The Vanishing Conservative Academic Historian

Let’s say you are a young conservative undergraduate, and you would like to go to grad school in history. Where would you look for a friendly advisor? If you are considering an Ivy League school, you might want to think again. According to research by Langbert, Quain, and Klein, available data indicates a ratio of 275 Democrats to 8 Republicans in the eight traditional Ivy League history departments. That is right, 275:8.  And, what is more, across the country, republicans tend to be older members of the departments. Within a few years, we might say good-bye to the last Ivy League republican historian. I’m sure there will be no fanfare, no string of obituaries like those that followed the death of Eric Hobsbawm in 2012. This last Ivy League Republican historian will simply fade away. He (and it’s probably a he, come on), will pack up his bags and go quietly in the night.

Now, for the record, I am neither young [36], nor particularly conservative. I haven’t voted for a Republican in 15 years. But I’m worried that the potential for groupthink in a discipline so thoroughly left-wing cannot be good for for the historical community, and for those who want to wrestle with historical truths. As conservatives are squeezed out of academic history, they flee towards writing popular narratives, usually less analytic and more populist than they would otherwise have written. Once conservatives leave academia, they will shun it, and oppose it. Dialogue will cease. History will be written by two increasingly polarized camps. Progressive historians will remain analytical, technical, and oblivious to the existence opposing positions, which they already tend to ignore. Conservatives, on the other hand, will become less professional, rely less on evidence and debate, and turn more towards their feelings of what the past should be, not what is was.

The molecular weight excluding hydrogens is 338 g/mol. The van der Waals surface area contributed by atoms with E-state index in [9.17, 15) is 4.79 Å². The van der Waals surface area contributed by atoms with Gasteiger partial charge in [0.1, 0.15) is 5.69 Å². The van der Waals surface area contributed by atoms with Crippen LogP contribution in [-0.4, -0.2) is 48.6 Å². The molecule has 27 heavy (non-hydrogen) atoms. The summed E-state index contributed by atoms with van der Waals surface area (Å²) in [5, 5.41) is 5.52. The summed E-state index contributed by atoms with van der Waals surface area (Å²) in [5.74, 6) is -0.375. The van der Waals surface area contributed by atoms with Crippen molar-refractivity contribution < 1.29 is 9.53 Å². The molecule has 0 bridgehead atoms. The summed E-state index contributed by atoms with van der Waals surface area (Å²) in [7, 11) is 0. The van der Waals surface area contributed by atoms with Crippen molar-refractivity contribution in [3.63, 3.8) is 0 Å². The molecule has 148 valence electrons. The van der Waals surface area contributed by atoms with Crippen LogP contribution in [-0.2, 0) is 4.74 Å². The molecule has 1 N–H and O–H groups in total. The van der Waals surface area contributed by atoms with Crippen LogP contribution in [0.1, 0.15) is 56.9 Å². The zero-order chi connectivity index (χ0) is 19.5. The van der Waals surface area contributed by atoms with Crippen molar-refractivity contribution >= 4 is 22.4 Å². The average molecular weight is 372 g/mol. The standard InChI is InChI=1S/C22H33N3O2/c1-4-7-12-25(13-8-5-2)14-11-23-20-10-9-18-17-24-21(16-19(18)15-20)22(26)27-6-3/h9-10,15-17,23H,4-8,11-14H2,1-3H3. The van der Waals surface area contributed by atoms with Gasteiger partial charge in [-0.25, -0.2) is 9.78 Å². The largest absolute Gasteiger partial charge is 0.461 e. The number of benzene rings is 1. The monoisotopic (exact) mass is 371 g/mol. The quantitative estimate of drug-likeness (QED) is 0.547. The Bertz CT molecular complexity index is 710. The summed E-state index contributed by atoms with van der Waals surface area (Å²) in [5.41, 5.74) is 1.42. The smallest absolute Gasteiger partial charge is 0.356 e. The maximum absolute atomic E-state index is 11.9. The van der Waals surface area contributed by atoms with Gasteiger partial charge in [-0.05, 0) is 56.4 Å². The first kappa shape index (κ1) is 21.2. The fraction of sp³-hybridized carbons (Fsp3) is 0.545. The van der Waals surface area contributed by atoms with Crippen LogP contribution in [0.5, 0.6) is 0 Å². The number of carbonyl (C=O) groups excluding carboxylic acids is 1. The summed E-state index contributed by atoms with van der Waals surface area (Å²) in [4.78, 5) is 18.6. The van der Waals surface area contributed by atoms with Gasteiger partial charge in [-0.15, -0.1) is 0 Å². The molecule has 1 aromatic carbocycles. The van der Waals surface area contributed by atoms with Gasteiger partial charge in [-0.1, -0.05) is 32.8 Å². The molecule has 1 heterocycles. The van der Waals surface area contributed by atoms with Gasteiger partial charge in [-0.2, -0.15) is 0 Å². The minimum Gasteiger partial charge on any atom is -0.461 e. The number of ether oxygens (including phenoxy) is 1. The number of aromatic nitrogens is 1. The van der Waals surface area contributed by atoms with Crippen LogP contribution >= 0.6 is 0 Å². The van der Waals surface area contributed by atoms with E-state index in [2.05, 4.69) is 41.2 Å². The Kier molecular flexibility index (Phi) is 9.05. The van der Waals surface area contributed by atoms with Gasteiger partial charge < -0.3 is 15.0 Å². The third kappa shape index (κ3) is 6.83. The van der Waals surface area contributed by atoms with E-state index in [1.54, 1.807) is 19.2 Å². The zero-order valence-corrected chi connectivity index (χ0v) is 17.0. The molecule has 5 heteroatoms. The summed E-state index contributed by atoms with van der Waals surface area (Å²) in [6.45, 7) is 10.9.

An acquaintance of mine, a well-known American historian in the Netherlands once told me that he felt conservatives had no business in politics, where they would slow down the Dutch governing apparatus, but they had a crucial role to play in academia, where ideas are strengthened by the challenges of opposing views. I think he is on to something here. Conservative and progressive historians bring to the table more than different political views, they also bring different cultural views, different tools of analysis, different sympathies and perspectives. History is rich when it is written by people of all backgrounds: men and women, urban and rural, black and white. History discourse is strong when debates are allowed to flourish.

I focus on the Ivy League here because that is where the top young historians are made. From the eight universities that make up the Ivy League come a large number of faculty at state schools. Like hire like, the Ivy League historians trickle-down, and their ideas come to dominate. Progressives control all the major journals in the field, they dominate the major associations, and they receive most of the government funding for historical projects.